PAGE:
Musings about our farm, organic farming, regional foods and markets.

Plus, what's in the news about foods, systems and regulations around the world.

Sunday, June 5, 2011

The Big E.Coli Smear Campaign

Escherichia coli (E. Coli) bacteria are found in the intestines of cattle, poultry and other animals. If people become infected with these bacteria and those from raw sewage, the infection can result in serious illness, as is the case that has recently sickened many and caused the death of 22 people to date in northern Germany.

German authorities were quick on the draw, passing judgement by falsely blaming Spanish cucumbers and leading to a devastating loss of sales for innocent Spanish farmers. Some were probably forced to go out of business. Then the net was spread to blame not just cucumbers, but also tomatoes and lettuce, affecting sales for farmers across Europe and beyond, as panicked customers were advised not to consume these salad vegetables. Now, the spotlight has turned onto local German-grown beansprouts. Still they blame the vegetables and, by extension, many more innocent farmers.

To me, this smacks of a trigger-happy blame game waged against farmers, hatched up by big corporations and governments (together with the science experts they have in their pockets), and broadcast by their mainstream media, including the Associated Press, BBC.  All as a diversionary tactic for seeding maximum panic and doubt in a concerned public. As noted above, E. coli originates from contamination by animal and poultry (even human) waste and fecal matter, just as the tainted spinach in California did. The source of the E. coli found in spinach that killed three people and sickened more than 200 in 2007 was found to be a small cattle ranch. Investigators found E. coli in river water, cattle feces, and wild pig feces on the ranch  adjacent to fields of spinach. E.coli may pass through vegetables, but it is usually antibiotics fed to animals, raw sewage, runoff, unsanitary washing practices, contaminated water that are the true cause of such outbreaks.

Scientists say the new E.coli strain is an aggressive hybrid form toxic to humans and not previously linked to food poisoning. How can such a toxic new strain suddenly appear in the food system, particularly at one small farm in northern Germany that is currently taking the rap? The answers will unfold as forensic evidence comes to the fore in the coming days. They won’t be pretty.

For more, read Mike Adams’ in-depth insights at

Wednesday, June 1, 2011

Fast Afternoon at Riverdale

Though it is early in the season and the fields are a week away from first production, I always feel it worthwhile to go to market, if only to keep loyal customers abreast of availability. It was touch-and-go whether I could make it in to Toronto for the Tuesday afternoon market at Riverdale. The garage was waiting overnight on a part crucial to the full fix of the shot brakes on the car. I called first thing in the morning, and, yes, we were on, the part was in. So I pressed into action picking beautiful baby chard, beet greens, kale, lettuce greens from the greenhouse, and made up a mix of spinach, lettuce, bi-colour beet greens, rainbow chard, mizuna, mustards. Thank goodness for the greenhouses! Jerrica and Leigh paused in their fragrant de-grassing of the bushing-up lavender plants and set to washing, weighing and bagging the greens.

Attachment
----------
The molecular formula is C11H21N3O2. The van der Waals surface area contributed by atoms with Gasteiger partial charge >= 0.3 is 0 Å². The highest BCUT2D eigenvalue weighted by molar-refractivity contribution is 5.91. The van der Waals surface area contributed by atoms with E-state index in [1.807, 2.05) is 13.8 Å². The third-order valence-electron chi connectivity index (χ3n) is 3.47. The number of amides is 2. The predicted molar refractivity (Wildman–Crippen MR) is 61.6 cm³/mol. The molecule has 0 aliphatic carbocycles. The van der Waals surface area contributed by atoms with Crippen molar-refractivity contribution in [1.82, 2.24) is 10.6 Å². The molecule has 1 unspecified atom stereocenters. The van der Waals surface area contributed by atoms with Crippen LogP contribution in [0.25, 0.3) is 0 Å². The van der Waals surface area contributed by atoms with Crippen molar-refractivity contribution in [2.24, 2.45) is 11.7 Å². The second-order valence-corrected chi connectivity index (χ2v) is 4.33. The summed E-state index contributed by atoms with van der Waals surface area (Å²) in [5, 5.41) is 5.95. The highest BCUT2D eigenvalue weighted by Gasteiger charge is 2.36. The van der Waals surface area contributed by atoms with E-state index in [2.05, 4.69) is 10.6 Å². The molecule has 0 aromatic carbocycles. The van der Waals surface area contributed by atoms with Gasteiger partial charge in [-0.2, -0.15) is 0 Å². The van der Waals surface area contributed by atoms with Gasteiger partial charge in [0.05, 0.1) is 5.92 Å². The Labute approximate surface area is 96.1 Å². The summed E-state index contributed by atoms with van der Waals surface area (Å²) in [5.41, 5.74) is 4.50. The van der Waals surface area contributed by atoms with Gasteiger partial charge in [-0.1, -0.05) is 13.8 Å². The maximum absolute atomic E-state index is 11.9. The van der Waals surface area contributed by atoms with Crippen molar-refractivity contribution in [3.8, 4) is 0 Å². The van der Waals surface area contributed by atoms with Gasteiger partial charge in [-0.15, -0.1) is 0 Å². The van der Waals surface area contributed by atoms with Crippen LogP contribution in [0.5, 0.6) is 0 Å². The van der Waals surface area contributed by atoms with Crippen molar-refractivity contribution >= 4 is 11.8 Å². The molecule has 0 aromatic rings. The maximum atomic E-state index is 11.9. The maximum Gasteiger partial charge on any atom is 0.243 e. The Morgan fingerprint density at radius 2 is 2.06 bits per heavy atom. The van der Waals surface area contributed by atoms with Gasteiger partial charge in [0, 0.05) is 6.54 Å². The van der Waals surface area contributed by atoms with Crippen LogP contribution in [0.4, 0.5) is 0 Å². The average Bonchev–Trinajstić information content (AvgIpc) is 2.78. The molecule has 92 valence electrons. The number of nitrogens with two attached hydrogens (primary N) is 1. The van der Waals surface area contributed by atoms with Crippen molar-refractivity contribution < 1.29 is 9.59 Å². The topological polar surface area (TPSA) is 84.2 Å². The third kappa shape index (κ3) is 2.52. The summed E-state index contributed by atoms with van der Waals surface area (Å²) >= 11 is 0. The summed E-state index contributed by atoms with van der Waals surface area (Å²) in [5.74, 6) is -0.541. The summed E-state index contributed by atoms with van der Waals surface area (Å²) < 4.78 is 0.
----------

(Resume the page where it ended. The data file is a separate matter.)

On the lovely first true sunny and warm afternoon of the season, I set up our stand midst the trees in Riverdale Park. My colleague Chris was recuperating after surgery so I was on my own. Along with the greens, I had 50 bunches of rhubarb, 10 pounds of sunchokes and some grass-fed grass-finished Dexter ground and stewing beef. The mostly female summery feeders pecked the greens, sunchokes, fresh herbs and rhubarb off the table with abandon and withing an hour and a bit, the table was a greenless desert. The frenzy can be put down to the fine weather and the fact that we, Rolling Hills Organics, were the only vendor with any greens this particular afternoon at market. I explained to the baffled buyers that farmers – ourselves included – are way behind in getting out on the fields planting after this exceptionally cool and wet May that we have just endured. The familiar refrain that I am forced to come out with once every few seasons – we’ll have more next week – was put to good use, before I scooted out of there. Ire was setting in and I didn’t want to be chased out, greenless as I was. Even after snarled traffic on the highways, I was home early to kick back with a hearty carmenère on the balmy deck, to the accompaniment of raucous evening birdsong.